<Layout>
    <div className="main-div">
      <h1 className="text-center">Tags</h1>
      <ul className="column3">
        {group
          .sort((a, b) => b.totalCount - a.totalCount)
          .map((tag) => (
            <li>
              <Link
                key={tag}
                to={`/tags/${kebabCase(tag.fieldValue)}/`}
                className="list-group-item list-group-item-action"
              >
                {tag.fieldValue} ({tag.totalCount})
              </Link>
            </li>
          );)
        }
      </ul>
    </div>
  </Layout>
);

export default TagsPage;

export const pageQuery = graphql`
  query {
    allMdx(limit: 2000) {
      group(field: frontmatter___tags) {
        fieldValue
        totalCount
      }
    }
  }
`;
/* This is Astro's tags/index.astro */
---
import Layout from '../../components/Layout.astro';

const allPosts = await Astro.fetchContent('../blog/*.md');

const tagCounts = {};
const allTags = [];
allPosts.map(p => p.tags.forEach(t => allTags.push(t)));
allTags.forEach(t => tagCounts[t] = (tagCounts[t] || 0) + 1);
const tags = Object.keys(tagCounts)
    .map(k => [k, tagCounts[k]])
    .sort((a, b) => b[1] - a[1]);
---
<Layout title="Tags | www.joshfinnie.com">
  <article>
    <h1 class="font-bold text-3xl mb-10 mt-5">Tags</h1>
    <main class="prose max-w-none" style="column-count: 3">
    <ul>
      {tags.map(tag => (
        <li>
          <a 
            class="tag"
            href={`/tags/${tag[0]}`}
            title={`View posts tagged under "${tag}"`}
          >
            {tag[0]} ({tag[1]})
          </a>
        </li>
      )}
    </ul>
    </main>
  </article>
</Layout>

In this example, you can see the benefit of the frontmatter javascript, keeping all data manipulation in one place. But you can also see where the limitations might lie. Also, as a double aside, this javascript in the Astro example could definitely be more efficient. Before Astro, all the tag information and data calaculation happened in gatsby-node.js. We can now keep the logic that generates my tag page in one place. It even supports async/await; excellent!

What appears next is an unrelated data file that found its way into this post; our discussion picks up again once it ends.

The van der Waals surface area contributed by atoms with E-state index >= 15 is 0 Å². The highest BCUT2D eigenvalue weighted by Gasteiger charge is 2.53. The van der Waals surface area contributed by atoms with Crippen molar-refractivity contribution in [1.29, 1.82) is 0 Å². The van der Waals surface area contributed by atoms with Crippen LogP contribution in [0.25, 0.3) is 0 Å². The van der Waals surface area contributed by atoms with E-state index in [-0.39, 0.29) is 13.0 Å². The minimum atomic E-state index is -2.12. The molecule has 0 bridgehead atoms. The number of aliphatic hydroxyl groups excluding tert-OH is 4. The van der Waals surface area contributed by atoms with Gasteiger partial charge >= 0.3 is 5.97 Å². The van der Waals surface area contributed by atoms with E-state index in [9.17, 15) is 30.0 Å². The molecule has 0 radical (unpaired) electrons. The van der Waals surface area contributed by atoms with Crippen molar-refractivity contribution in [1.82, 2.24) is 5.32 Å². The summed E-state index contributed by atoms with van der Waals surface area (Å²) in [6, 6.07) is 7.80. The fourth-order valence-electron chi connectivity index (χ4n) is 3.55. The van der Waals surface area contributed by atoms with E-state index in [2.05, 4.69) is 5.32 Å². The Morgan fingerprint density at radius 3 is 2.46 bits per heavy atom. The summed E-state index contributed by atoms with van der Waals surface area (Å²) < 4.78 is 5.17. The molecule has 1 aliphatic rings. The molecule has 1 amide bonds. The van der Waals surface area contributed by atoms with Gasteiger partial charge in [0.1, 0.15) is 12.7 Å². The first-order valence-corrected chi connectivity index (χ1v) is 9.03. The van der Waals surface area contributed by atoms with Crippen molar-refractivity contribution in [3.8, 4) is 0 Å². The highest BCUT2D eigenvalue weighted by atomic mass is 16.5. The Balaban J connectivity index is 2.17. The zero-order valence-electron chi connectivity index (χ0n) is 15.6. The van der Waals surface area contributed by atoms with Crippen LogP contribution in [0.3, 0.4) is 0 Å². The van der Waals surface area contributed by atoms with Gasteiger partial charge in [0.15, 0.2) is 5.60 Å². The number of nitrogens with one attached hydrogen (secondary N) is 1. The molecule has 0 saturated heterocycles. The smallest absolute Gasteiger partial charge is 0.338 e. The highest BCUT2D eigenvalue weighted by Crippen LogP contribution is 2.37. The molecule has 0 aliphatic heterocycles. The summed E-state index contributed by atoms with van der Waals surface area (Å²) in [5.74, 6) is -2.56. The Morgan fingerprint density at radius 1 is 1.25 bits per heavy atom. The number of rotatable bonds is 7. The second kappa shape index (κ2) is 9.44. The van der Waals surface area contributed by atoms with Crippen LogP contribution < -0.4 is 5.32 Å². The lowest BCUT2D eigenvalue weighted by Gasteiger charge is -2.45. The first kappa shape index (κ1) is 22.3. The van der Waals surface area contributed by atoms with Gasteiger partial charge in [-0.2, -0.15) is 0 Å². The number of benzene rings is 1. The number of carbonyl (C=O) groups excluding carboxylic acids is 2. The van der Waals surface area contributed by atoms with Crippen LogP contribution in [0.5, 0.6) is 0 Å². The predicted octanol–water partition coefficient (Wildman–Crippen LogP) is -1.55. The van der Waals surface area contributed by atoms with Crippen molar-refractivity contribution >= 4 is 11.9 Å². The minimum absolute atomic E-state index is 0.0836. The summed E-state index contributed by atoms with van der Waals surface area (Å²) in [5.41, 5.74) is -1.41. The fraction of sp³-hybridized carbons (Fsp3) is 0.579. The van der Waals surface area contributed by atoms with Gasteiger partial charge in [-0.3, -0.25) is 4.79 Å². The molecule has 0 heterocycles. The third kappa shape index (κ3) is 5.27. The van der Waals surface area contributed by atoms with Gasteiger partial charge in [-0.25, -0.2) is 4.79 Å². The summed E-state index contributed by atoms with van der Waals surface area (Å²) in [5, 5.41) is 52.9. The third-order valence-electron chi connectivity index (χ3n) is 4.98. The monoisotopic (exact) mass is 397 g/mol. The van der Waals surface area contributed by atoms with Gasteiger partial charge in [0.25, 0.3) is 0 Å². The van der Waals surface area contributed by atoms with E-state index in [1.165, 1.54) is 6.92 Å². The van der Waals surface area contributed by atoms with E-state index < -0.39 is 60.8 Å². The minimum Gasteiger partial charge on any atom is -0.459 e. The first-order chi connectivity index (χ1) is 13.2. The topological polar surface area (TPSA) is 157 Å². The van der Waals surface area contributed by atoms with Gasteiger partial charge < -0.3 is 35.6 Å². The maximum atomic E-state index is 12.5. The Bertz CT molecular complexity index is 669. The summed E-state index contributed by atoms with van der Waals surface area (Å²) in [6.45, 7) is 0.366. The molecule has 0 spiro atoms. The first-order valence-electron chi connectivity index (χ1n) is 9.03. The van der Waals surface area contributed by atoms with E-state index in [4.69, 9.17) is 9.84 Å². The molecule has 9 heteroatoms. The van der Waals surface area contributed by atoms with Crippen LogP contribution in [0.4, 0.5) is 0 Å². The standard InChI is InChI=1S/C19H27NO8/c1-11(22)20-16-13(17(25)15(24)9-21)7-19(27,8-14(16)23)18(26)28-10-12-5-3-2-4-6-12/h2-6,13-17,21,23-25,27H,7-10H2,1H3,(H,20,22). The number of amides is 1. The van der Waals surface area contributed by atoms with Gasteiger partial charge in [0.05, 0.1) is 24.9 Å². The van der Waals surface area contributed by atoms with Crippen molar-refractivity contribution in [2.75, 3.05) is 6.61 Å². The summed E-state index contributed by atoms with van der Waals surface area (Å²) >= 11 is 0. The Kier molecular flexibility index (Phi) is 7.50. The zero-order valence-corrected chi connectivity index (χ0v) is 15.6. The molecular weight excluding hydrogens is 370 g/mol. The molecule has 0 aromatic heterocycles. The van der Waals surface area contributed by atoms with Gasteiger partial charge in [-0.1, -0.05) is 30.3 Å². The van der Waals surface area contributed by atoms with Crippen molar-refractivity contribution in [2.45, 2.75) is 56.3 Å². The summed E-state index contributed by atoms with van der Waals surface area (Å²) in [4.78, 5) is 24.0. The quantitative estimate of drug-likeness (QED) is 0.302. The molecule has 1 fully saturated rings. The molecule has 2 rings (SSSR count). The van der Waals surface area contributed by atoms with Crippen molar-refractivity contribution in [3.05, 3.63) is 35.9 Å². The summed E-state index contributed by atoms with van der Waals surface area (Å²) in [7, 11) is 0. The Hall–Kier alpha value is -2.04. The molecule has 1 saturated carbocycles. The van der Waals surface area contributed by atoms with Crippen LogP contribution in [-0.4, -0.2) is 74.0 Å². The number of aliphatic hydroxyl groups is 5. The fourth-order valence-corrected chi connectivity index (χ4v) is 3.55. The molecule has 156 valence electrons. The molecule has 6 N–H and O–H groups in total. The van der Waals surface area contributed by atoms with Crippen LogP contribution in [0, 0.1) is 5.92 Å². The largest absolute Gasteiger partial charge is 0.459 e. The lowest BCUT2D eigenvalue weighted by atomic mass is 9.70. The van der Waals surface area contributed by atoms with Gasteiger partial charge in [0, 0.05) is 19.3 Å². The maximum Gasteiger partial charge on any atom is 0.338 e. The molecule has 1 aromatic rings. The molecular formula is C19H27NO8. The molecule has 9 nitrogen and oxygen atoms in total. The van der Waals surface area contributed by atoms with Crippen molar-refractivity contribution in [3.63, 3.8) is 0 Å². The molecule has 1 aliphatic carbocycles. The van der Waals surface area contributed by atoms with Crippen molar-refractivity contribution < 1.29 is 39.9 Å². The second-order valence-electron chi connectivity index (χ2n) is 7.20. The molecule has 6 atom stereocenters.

Emacs

As I stated above, there is first-class support for .astro for VSCode. I have been experimenting a lot lately with emacs (probably worthy of another blog post!), and adding support for the .astro filetype was easy. I just told emacs to assume .astro files were JSX files and haven’t looked back. To do this, you add the following command to your emacs configs:

(setq auto-mode-alist
    (append '((".*\.astro\'" . js-jsx-mode))
        auto-mode-alist))

Code

My blog is open-source. You can find the Astro.build code here: github/joshfinnie.com This shows all the interesting bits that I learned while migrating this blog. Pagination, SEO, my spiral into TailwindCSS, it’s all there to view. If you are looking to migrate from Gatsby to Astro and have read all the documentation, feel free to browse for some ideas!

Conclusion

Even though it was more effort to switch from a framework like Gatsby to Astro, I don’t see myself turning back. I have been happy with the power that Astro provides, and am hopeful for its future. The Astro 0.21 Preview has me excited for the next release. It makes developing in Astro easier and even faster! Does it make sense for you to jump onto an early project and give it the power to host your own websites? It does! I hope this blog post helped with your decision making as well. As always, if you want to continue this conversion, you can find me on Twitter; I’d love to talk more Astro!

Article's hero photo by Denis Degioanni on Unsplash.